Car number two on my “Great 28” lags infinitesimally behind my favored Continental, and in some ways outpaces it, largely because of its relative attainability. Alas, my window of opportunity has nearly closed, leaving a pinpoint of light at the end of a Buick-shaped tunnel. People have, unfortunately, finally come to the realization that the early Riviera is what I’ve known it to be all along, one of the most beautiful American cars of the postwar era and a dazzling collectible.
It’s not that I’ve circled the sun 37 times without ever being in just the right position to purchase my dream vehicle. I’ve test driven and examined four early Rivs over the last 14 years, each example more expensive than the last, each seeming just a little too time-worn to shell out anywhere near the asking price. The last one I stupidly turned down was a green-on-green ’65 with little rust, mediocre paint, ancient tires, and non-working headlamps for nine and a half grand. I should have pulled the trigger, because even today, less than two years later, that price seems cheap.
It may be that owning a Riviera just isn’t in the cards for me. That in no way extinguishes the discernible pangs of desire every time I see one, especially a ’63. Silver-on-silver. This one closely replicates my dream Riviera. I prefer the base wheelcovers over wires, and a silver interior is so out-of-this-world that I can’t help but fancy it over the seemingly more garden-variety black decor.
Over the years, I’ve taught myself to differentiate a ’63 versus a ’64: the ’63 (as pictured above) has block Buick lettering on the trunklid, as compared to a Riviera script on the ’64s (see baby blue example above); and the ’64 has a hood ornament where none exists on the ’63. Mechanically, the ’63 is 401-propelled (425 optional) through the last of the Dynaflows, whereas the ’64 ushered in the first of the Super-Turbine 400s anchored to the rear of a standard 425 Nailhead.
Of course, the ST400 ameliorates a Riviera “Achilles’ Heel” in some respects, as the Dynaflow was arguably less responsive (albeit much improved over earlier models, including the one under the transmission tunnel of my ’53 Special). For some reason, however, my heart lies with the ’63.
Strangely enough, given my screen name and my penchant for purchasing almost anything from the 1965 model year, the ’65 Riv is my least favorite of the first-generation trifecta. Most likely, I’m in the minority in that opinion, as the hidden headlights, uncluttered quarter panels, and more elegantly integrated rear bumper certainly tidied up the original.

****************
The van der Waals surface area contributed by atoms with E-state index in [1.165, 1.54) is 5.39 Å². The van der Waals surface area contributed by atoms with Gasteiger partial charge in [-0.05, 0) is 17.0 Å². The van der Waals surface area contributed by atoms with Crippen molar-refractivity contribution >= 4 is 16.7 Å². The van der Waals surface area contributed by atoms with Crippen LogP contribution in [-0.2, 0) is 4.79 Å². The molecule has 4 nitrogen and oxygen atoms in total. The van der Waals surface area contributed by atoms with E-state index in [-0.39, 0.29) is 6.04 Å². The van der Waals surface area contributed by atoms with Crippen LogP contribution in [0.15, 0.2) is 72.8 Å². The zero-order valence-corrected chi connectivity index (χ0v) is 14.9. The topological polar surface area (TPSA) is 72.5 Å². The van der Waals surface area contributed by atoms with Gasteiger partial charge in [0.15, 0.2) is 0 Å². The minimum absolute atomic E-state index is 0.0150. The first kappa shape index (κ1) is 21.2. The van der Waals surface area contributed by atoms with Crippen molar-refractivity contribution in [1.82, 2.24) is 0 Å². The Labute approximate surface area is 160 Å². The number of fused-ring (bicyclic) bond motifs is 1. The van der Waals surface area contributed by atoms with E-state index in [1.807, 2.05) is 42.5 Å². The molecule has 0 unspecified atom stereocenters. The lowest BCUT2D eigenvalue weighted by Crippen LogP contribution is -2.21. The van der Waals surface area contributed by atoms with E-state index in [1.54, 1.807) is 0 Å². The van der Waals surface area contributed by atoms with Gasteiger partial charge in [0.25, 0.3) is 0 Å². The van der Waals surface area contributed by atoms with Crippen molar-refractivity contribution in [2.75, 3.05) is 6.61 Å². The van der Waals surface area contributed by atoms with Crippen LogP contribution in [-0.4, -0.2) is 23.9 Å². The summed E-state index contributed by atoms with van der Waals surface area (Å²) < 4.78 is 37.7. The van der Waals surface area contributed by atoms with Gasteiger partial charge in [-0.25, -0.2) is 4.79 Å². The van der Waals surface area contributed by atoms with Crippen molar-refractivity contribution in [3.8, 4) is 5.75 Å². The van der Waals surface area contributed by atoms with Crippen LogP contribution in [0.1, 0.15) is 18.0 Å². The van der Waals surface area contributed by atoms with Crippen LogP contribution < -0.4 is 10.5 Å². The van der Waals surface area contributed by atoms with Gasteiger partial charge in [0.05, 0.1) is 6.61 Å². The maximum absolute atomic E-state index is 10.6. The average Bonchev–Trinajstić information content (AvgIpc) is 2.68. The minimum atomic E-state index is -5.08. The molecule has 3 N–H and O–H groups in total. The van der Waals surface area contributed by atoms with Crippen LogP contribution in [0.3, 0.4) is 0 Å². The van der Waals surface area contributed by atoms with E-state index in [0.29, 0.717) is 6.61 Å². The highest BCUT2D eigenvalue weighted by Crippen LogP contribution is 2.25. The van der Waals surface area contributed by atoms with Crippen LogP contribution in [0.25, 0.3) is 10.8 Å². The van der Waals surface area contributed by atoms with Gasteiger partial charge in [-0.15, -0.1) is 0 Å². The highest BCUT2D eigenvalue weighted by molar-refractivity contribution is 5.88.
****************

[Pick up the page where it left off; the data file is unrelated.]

Additionally, ’65 was the first year for the Gran Sport (the Riviera with muscles on its muscles, according to the ads) and its dual-quad 425, perhaps the most attractive and sporting Riviera ever built. In Midnight Blue, a case could be made that it’s among the most attractive GM cars of all time, a litany that includes scores of beautiful pieces of Americana. Under the hood, the 401 curiously became, again, the standard engine for Rivieras in ’65, Gran Sports notwithstanding.
Like most American cars, the Riviera began to slowly lose its original initiative after the ’65 models faded from dealer lots. The ’66-’69 Rivs were still spectacularly attractive, but they were larger and less “European.” Bench seats became more common, and Rivieras evolved into typical American plushmobiles, slightly miniaturized Electras. Styling was still the Riv’s calling card all the way through the last of the “Boattail” ’73s, but with each generation, the car became marginally less special, marginally less a flagship.
But that doesn’t diminish the impact of the sensational original Riviera. While I may forever continue my search in futility for the Riviera that’s right for me, I will always stop in my tracks in the presence of Buick’s inarguable masterpiece.
My #3 car is any Buick Hardtop or Convertible from the 1949 through 1953 model years, but especially ’49 and ’53. I think I covered this car reasonably already with my COAL regarding my ’53 Special.